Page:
The numbers: The construction industry’s outlook improved in February amid better foot traffic from home buyers, even as the cost of building homes increased.
The National Association of Home Builders’ monthly confidence index rose one point to a reading of 84 in February, the trade group said this week. The modest increase comes after two consecutive months where the index has dropped.
Index readings over 50 are a sign of improving confidence. Last spring, the index dropped below 50 as concerns regarding the coronavirus pandemic grew, but the index rebounded and later hit a series of record highs in the fall.
What happened: The index that measures sentiment traffic of prospective buyers increased four points to 72. Comparatively, the outlook regarding current sales activity held steady between January and February, while the index of expectations for future sales over the next six months declined by three points to 80.
On a regional basis, builders’ confidence regarding the housing market in the Northeast improved dramatically, rising from 68 in January to 89 in February. Builders also grew more confident about the state of the market in the Midwest and maintained their positive outlook on the South. Confidence worsened slightly in the West, however.
The big picture: Demand for new homes remains extremely high. The lack of existing homes for sale, plus renewed interest in suburban living amid the pandemic, is pushing buyers further out from major cities and toward newly-constructed developments. But price pressures could begin to affect builders and buyers alike in the coming months.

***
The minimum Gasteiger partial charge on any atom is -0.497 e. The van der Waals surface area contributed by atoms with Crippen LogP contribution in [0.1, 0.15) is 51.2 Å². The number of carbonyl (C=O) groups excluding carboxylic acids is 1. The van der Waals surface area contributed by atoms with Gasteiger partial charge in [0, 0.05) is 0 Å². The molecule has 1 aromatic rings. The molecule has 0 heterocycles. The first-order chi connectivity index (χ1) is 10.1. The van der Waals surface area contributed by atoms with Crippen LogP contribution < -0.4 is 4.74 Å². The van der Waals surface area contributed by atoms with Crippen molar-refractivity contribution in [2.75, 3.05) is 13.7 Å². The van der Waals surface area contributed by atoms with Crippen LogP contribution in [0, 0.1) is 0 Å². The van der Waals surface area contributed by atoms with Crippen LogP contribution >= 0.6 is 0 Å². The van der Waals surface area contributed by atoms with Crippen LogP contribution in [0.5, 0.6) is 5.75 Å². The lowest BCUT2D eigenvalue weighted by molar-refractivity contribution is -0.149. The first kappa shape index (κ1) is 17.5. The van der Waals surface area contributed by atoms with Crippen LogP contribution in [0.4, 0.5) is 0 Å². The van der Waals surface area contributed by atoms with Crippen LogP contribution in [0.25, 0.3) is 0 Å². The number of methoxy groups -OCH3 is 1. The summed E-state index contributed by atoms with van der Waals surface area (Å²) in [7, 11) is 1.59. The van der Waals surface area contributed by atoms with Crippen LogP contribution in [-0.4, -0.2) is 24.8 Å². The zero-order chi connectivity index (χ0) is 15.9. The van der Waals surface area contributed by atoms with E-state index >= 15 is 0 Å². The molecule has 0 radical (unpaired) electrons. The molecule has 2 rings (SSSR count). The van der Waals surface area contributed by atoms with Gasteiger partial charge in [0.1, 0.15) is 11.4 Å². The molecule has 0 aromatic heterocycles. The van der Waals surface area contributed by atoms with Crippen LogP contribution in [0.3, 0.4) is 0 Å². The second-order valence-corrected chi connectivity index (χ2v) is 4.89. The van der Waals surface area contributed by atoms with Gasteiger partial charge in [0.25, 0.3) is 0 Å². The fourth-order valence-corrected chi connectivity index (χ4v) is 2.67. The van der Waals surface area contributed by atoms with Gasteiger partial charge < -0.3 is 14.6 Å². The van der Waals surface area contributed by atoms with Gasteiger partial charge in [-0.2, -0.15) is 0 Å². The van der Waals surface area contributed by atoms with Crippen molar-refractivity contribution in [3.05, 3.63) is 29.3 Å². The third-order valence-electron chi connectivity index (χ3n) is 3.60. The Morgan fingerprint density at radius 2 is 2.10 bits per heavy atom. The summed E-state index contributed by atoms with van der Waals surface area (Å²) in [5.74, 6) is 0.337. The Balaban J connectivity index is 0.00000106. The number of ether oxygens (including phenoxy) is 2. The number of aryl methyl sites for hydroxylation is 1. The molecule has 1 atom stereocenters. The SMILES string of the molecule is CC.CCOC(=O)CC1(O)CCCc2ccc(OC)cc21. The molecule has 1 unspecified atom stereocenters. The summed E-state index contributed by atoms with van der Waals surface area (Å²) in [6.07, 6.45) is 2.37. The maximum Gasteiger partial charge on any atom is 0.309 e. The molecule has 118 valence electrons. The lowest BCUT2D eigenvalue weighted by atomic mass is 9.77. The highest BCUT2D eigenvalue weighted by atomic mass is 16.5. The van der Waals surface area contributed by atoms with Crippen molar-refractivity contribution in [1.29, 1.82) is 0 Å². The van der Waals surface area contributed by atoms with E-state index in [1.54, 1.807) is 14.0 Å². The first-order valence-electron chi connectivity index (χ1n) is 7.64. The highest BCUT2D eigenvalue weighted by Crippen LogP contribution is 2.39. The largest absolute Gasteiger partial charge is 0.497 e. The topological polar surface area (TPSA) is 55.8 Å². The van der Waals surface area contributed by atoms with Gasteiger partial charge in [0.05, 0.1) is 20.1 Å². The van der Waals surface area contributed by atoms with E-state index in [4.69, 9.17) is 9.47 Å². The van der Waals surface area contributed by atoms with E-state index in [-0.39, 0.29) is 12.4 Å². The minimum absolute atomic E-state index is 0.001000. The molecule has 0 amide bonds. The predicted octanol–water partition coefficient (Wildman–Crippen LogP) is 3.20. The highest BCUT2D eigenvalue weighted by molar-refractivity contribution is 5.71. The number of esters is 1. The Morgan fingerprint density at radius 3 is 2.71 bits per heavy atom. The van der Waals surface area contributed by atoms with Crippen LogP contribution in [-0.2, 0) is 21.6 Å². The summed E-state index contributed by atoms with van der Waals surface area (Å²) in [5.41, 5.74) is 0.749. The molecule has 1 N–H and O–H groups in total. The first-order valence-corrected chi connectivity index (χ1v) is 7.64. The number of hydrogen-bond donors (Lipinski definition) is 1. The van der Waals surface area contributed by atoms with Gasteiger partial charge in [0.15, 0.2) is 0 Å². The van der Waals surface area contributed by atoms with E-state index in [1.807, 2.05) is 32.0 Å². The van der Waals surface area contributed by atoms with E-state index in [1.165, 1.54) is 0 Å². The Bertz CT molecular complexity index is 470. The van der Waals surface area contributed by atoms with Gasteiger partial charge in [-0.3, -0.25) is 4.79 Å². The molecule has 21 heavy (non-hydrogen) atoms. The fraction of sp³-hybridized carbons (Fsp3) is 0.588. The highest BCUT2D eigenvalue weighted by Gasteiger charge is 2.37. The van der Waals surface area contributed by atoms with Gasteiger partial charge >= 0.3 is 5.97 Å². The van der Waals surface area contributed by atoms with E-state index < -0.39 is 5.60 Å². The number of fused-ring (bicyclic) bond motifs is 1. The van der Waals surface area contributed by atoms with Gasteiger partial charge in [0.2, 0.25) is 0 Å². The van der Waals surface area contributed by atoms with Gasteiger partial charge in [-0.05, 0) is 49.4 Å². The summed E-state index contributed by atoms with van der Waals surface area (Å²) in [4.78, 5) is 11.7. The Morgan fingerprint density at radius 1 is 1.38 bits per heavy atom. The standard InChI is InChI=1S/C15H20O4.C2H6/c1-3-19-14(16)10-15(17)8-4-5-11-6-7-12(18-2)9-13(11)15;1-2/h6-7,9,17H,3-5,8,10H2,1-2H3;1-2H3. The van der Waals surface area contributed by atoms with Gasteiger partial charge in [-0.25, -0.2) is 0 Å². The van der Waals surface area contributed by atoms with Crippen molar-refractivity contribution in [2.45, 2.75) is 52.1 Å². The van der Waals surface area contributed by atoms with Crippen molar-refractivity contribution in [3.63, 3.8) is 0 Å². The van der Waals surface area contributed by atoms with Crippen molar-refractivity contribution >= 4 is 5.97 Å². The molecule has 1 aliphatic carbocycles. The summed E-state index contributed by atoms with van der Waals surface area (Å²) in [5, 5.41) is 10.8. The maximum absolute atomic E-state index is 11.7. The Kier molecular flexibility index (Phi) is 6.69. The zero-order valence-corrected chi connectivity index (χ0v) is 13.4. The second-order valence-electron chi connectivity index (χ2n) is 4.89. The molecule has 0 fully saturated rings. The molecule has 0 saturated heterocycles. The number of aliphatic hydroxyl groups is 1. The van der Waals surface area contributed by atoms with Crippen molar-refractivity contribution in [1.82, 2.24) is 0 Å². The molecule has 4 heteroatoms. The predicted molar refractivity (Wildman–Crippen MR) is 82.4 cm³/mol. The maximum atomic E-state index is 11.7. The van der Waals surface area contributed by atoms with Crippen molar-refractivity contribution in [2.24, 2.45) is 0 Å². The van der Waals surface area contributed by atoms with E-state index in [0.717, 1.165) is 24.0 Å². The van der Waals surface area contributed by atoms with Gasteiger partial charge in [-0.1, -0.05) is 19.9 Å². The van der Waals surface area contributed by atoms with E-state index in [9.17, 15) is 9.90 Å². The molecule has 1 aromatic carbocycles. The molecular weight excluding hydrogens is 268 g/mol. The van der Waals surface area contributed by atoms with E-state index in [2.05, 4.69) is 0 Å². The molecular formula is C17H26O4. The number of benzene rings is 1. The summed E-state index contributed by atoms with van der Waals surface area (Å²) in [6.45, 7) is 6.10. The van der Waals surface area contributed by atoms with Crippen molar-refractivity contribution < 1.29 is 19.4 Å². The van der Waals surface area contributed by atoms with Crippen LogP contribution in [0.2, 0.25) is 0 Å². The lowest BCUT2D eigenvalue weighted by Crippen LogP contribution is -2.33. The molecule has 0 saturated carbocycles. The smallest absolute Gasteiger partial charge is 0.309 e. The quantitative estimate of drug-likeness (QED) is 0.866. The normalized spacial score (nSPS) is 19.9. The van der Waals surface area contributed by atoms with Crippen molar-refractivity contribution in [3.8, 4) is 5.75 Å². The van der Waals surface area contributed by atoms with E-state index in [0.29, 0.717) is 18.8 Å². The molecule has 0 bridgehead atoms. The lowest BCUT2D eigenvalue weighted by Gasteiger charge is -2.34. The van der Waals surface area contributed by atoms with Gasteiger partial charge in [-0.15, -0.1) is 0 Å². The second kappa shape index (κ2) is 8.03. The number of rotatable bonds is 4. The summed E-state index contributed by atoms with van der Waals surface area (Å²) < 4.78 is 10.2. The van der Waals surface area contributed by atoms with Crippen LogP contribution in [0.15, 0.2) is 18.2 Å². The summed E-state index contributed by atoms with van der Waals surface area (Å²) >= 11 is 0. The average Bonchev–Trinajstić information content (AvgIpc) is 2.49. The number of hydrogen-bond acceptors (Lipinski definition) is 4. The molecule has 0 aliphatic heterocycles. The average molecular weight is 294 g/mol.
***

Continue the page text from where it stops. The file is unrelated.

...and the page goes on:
“Lumber prices have been steadily rising this year and hit a record high in mid-February, adding thousands of dollars to the cost of a new home and causing some builders to abruptly halt projects at a time when inventories are already at all-time lows,” Chuck Fowke, who is the current chairman of the National Association of Home Builders and a custom home builder from Tampa, Fla., said in the report.
“Builders remain very focused on regulatory and other policy issues that could price out households seeking new homes in a tight market this year,” Fowke added.
What they’re saying: “Housing starts and permits should moderate, but from the highest levels since 2006, as building activity continues to be supported by strong demand for homes — especially single-family construction — and low inventories,” Rubeela Farooqi, chief U.S. economist at High Frequency Economics, wrote in a research note.
Market reaction: The Dow Jones Industrial Average and the S&P 500 index were both down slightly Wednesday morning.